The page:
Get Your Fresh Fit! 2014 FIT at the Bath House Cultural Center

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How does a year pass so quickly? Time flies when you’re having oodles of fun, right? It’s Festival of Independent Theatres time at the Bath House Cultural Center. Will the power stay on this year?

Here goes, first four shows:


Here we have a rework of an earlier quirky movement/story fantasy piece from the extremely creative mind of Jeff Colangelo, as directed by an Isaac Young (no bio in program). I saw the earlier incarnation and found the concept beguiling and the physical theatre aspects innovative and expressive. This reworked version seems more scripted and a little tedious, as if it got stretched out to accommodate FIT’s specific time frame rather than to make a larger artistic statement. Still, it’s quite unique; the idea of pillow fighting “staged combat” is pure creative whimsy. I hope Mr. Colangelo takes himself off to some physical theatre conservatory where he can explore, develop and refine his obvious talents and skills with the best in the business, like the Dell ‘Arte International School of Physical Theatre based in Blue Lake, CA, for example.

Doing the same stuff over and over again in Dallas TX has got to get old….

Haven’t seen it? Don’t miss watching a truly talented lad with a recent SMU arts degree do his highly creative “thang” at FIT.

2) METAMORPHOSIS II: The Roach Returns

From Nouveau 47, as concocted by Jim Kuenzer and directed by Donny Covington.  I remember seeing Lulu Ward start an animated monologue as if she was part of a television sitcom from the 80’s or 90’s, but then a battalion of cockroaches crawled up from under the old carpet at the Bath House Cultural Center and massaged me into demi-narcolepsy. I dreamed of Ben Bryant with a weird accent and gargantuan moustache, playing a guy who used to be a cockroach, too, right out of Franz Kafka. Diana Gonzalez floated on in different wigs playing several sit-com-style characters. John Flores was tres amusante as a snooty Apple Bar genius. Sitcoms aren’t my bag, sorry to say. I was very grateful for the cockroach massage. I can guarantee that this play is not set in 19th century France….

3) mania/gift:

Echo Theatre, that loyal supporter of all things Bath House Cultural Center, presents this new play written and directed by their newly-minted Producing Associate Shelby-Allison Hibbs. Is this an autobiographical piece by the dynamic Ms. Hibbs? It focuses on a psychotic break experienced by a bipolar writer with a functioning typewriter. I found said typewriter distracting, anachronistic. Costumes and dialogue appear to be contemporary; who under the age of 45 uses a typewriter? Two strong local actors play the split personality woman, Cara L. Reid and Whitney Holotik, against a background of fast-moving, gratuitous projections on the back wall. This one act zips by, offering intriguing tease snippets of characterization. Both actors take ample advantage of this attribute, and Ms. Hibbs does seem to have the real start of a keen director’s vision . Overall it feels shallow as a work of art, like the early stage of a play that warrants further development and exploration. A good “fit” for FIT. Glad to see the new blood energizing Echo.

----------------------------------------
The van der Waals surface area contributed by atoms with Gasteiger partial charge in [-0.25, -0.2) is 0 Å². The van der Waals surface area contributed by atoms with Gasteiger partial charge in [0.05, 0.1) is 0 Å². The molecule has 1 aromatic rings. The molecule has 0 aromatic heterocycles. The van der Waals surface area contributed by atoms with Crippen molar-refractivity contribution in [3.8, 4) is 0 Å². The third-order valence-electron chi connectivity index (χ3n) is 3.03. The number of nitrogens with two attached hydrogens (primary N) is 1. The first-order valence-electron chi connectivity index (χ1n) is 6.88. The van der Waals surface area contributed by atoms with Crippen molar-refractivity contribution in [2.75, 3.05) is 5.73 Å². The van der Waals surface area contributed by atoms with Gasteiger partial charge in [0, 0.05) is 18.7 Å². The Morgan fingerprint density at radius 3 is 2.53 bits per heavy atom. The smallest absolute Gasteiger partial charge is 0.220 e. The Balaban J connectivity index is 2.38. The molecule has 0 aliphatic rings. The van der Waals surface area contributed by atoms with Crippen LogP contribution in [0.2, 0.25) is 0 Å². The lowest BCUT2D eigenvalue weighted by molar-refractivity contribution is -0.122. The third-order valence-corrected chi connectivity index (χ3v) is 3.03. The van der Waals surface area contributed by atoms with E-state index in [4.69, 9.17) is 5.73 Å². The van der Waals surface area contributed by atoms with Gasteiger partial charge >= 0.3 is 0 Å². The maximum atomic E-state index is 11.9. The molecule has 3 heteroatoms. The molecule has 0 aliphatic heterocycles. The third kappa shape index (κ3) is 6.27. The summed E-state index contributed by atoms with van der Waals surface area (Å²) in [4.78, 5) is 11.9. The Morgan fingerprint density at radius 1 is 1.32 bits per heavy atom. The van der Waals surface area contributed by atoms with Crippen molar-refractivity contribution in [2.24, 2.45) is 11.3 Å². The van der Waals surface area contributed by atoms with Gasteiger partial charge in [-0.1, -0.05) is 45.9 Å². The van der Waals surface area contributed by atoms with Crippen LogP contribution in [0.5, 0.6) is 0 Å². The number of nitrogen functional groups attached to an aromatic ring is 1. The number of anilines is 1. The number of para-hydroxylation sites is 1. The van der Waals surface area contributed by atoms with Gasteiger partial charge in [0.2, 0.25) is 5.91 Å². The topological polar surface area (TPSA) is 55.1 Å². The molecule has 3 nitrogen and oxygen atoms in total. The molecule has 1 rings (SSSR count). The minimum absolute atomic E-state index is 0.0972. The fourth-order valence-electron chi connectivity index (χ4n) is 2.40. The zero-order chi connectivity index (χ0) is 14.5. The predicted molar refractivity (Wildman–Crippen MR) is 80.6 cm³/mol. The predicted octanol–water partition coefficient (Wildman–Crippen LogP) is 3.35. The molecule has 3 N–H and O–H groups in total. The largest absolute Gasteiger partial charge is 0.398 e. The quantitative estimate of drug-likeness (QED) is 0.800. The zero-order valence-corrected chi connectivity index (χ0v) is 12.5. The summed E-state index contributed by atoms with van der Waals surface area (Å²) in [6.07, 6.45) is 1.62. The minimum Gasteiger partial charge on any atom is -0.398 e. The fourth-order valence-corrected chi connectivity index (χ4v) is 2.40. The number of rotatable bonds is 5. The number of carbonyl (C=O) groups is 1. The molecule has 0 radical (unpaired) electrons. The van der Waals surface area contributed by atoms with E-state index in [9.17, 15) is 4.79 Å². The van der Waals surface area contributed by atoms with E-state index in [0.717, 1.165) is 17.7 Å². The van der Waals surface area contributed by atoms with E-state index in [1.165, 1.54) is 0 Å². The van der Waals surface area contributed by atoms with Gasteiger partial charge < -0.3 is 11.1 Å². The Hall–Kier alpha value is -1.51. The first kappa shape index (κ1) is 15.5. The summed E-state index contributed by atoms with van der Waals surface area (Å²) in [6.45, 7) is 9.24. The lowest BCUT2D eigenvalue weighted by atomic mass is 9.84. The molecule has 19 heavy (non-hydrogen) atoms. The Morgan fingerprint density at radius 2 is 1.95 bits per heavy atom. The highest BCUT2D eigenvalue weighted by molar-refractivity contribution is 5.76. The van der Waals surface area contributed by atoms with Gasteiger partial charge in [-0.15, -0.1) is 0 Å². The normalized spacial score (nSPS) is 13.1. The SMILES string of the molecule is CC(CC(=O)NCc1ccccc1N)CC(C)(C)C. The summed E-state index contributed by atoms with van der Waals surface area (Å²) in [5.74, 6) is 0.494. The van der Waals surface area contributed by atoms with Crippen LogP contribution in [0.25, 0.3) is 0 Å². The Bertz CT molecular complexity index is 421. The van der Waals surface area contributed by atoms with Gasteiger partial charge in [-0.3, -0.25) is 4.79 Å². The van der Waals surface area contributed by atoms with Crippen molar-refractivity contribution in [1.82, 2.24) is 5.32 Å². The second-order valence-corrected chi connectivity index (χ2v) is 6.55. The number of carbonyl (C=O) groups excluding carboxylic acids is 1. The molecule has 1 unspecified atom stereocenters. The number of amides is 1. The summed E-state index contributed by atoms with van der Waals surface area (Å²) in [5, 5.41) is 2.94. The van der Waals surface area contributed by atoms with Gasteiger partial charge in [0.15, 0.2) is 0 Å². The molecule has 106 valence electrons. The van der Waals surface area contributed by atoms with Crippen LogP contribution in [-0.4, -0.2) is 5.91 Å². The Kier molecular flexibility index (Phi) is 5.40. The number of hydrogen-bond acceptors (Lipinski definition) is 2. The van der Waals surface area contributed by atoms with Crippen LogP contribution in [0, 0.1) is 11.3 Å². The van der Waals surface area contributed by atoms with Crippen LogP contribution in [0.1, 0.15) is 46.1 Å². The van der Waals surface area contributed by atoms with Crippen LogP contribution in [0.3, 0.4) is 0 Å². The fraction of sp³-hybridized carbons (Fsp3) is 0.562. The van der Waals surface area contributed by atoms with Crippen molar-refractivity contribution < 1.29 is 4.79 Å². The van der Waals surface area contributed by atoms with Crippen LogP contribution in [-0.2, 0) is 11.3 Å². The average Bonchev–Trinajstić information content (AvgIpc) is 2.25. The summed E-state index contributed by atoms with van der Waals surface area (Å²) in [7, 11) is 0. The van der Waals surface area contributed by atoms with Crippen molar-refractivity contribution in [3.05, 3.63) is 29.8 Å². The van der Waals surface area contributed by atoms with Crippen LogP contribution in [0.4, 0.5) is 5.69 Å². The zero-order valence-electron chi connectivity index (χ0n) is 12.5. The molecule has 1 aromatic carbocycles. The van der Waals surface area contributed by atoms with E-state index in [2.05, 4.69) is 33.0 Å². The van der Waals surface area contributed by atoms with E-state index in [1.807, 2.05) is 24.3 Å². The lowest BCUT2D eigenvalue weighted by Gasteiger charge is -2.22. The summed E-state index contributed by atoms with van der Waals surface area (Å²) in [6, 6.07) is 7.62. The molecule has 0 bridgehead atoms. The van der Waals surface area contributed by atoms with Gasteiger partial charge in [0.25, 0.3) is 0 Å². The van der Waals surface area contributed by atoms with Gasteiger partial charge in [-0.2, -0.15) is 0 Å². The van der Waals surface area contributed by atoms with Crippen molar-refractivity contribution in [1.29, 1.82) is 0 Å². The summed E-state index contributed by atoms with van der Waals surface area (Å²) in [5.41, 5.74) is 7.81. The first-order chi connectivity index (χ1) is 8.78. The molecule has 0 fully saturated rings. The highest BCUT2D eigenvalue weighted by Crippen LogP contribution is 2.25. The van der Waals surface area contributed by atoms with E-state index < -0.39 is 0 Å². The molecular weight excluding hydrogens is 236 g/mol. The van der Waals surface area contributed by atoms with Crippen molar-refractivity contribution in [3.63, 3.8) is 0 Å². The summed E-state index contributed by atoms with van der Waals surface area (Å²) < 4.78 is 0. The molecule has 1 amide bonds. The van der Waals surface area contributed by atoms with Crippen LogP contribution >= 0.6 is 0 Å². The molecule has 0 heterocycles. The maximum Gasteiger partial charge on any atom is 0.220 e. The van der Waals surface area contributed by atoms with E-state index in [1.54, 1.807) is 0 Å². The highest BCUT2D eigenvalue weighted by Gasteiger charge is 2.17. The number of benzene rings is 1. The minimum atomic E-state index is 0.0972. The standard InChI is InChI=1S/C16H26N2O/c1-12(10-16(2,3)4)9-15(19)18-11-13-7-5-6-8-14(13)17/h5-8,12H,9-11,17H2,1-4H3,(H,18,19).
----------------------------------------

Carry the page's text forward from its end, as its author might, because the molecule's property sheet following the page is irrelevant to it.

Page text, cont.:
A Trace Crawford wrote this work, balanced on the edge of Godot’s left eyelash. ChurchMouse Productions produces it, run by the fabulous folks who present the yearly Black and White Whodunit at the Eisemann Theatre, Kurt Kleinmann and Barbara Weinberger. Chad Kline and Jared Culpepper play two very different sorts of men assigned to “watch” for something, or somebody, out the window of what appears to be a hotel room with a single bed and a few chairs. There’s a cat and mouse quality to the script. Both actors bring focus and vitality to the performance; they are both fun to observe. Directed by Jordan Willis in his debut in that capacity, the actors reach a pitched level of communication far too early in the work, giving them little place to go. Speed of delivery, overlapped dialogue and frenetic movement just ‘cuz overwhelm where there could be effective silence and stillness generating real suspense. Another good ‘fit’ for Mr. Willis’ first time out of that special bucking chute. And always a pleasure to see the script gem intelligent ChurchMouse unveils. Double entendre alert! Definitely worth attending.

Chad Cline, Jared Culpepper in "The Watch"

Chad Cline, Jared Culpepper in “The Watch”


Four more shows to go. The Festival of Independent Theatres continues at the Bath House Cultural Center through August 2, 2014. Stay tuned for next week.

The schedule:

The website:





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